3 Brothers Again: Italian Vegan on Long Island
I have been blogging about 3 Brothers for many years now… since the unstyled and less fabulous Jay Astafa first created the vegan menu for their original Rockville Centre location in 2009. And since then, I’ve tried most of his casual food endeavors… his dinner and brunch menus at the Rockville Centre and then Farmingdale locations, Thanksgiving prix fixe, and the vegan cafe in Copaique, skipping his dish as guest chef at the grossly overpriced and seemingly horrendous Surf Lodge in Montauk and never having cause to try his catering. I liked having more vegan food options nearby and, as a Long Island native, appreciated his growth in popularity to an extent. But there was a point I became a bit turned off by the persona I saw developing behind his name… the number of pursed lipped pictures of him when I wanted to see his food… the canoodling with other local vegan scenesters, which involved more pursed lipped pictures. But no biggie. Because I just care about the food. So what if his success began to morph into some kind of (public) latent adolescent transformation of identity? If the food was good, I’ll eat it.
So now, when there is another transformation of identity (He is not vegan anymore.), I am still not interested… kind of. I’ll admit to briefly falling into a Facebook hole reading his posts and the reactions on his page. [Shudder.] But what I really want to know is, how does it all impact the most important part, the food? And, relatedly, how does this all impact the service at eateries perpetuating his menu?
Leona and 3 Brothers, in Lynbrook, is the latest incarnation. Besides “3 Brothers” being in the name, you may also identify it by the same window paint that marks up all of the Astafa eateries. The menu at this new space contains some of the items on featured on the menu at 3 Brothers Vegan Cafe in Copaique, as well as non-vegan Italian dishes. The prices are a bit higher here at the new location as has been the trend with each new venture. But there are the important factors of service and quality which, in the end, are the true determinators of value. So let’s start with service. Though service was just fine at this new Lynbrook location, service at Astafa eateries can range from this (fine) to shockingly bad to the point of confusion. I didn’t notice any service issues until they moved into the Farmingdale location where I saw our horribly inept server (It’s not for everyone. I was a terrible waitress for two weeks at Ruby Tuesdays before I walked out one night.) reprimanded harshly by the senior Astafa. She needed training, yes, but I was put off by how he treated her. Yelp’s reviews proves this to be more than an isolated incident. When the vegan cafe in Copaique opened, I was hopeful for improved service and more inspired options that relied less on the packaged, processed Daiya cheese. But unfortunately service was even worse. And honestly, I would have welcomed senior Astafa berating this service staff. It was possibly the worst service I have ever had, from start to finish. It was so bad in every way that we left confused. Was it a joke somehow? I did wound up returning with a friend when the details of that terrible visit blurred with time. But that time I decided would be the last time. Not because of the service, but because of the food. It was burnt and lifeless.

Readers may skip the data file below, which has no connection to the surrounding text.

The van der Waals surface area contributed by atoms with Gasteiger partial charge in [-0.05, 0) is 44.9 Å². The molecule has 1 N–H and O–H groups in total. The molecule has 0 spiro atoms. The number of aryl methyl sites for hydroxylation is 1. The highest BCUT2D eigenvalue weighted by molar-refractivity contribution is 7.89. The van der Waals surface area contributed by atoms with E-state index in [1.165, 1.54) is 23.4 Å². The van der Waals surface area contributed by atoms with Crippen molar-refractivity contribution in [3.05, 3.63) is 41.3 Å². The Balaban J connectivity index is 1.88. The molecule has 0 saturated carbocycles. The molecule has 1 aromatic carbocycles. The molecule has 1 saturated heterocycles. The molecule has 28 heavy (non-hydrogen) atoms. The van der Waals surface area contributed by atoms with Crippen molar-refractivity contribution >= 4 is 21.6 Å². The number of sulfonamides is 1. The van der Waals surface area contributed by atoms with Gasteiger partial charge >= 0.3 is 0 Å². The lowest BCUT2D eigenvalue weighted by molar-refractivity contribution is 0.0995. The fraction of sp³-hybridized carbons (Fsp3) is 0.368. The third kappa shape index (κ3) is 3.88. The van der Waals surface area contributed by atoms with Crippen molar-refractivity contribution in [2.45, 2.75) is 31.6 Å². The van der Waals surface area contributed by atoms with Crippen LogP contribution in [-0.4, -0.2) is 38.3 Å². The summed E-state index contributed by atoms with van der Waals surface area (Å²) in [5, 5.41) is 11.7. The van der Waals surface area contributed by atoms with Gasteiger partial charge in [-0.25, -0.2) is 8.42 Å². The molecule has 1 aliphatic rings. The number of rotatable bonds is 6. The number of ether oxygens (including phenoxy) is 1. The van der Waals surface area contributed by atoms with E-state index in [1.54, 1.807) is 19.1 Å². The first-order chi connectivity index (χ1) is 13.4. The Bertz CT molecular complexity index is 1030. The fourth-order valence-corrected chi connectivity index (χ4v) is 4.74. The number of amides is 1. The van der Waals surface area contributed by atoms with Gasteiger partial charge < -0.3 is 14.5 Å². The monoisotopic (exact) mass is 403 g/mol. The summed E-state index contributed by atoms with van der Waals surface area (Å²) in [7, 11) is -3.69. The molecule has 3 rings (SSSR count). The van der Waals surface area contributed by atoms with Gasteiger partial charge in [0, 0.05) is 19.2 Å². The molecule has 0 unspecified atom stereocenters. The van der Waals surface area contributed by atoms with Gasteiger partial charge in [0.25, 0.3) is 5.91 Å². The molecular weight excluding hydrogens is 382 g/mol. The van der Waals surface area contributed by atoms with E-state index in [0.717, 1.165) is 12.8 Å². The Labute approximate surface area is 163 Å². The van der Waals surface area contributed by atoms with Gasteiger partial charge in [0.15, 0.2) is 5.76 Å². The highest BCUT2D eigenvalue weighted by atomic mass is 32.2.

Here’s the problem. Vegan menus from trained or experienced vegan chefs are taught to a kitchen staff. Quality gets lost along the line, mostly because there are not chefs on the line. Important flavor balances and subtleties are lost (Cooking is an art after all.) and texture and temperature fail as much becomes a matter of reheating things. Quality control is minimal. So you get what tastes like leftovers. But you are paying over $20 for a dish. Briefly and in general, the price of the dish dictates the expectation on its quality. When there is a mismatch here, the customer is not satisfied–unless they don’t know any better. Add inconsistent service, and you lose a customer. Sure, the availability of vegan options can be exciting. But I want good food. That’s why I am never excited about vegan eateries branching out and tossing aside quality control for world domination.
Overall, the food at the new 3 Brothers suffered from that reheated leftovers feeling. It wasn’t bad, but it was definitely not delicious. (Definitely Not Delicious is a great band name.) The food–buffalo cauliflower. Deep-fried is enjoyable because of its crispy texture. But this was kind of soggy and too spicy.
The Seitan Marsala. Seitan was succulent and tender. I’m really missing texture here. And freshness. Not excited about salty and mushy.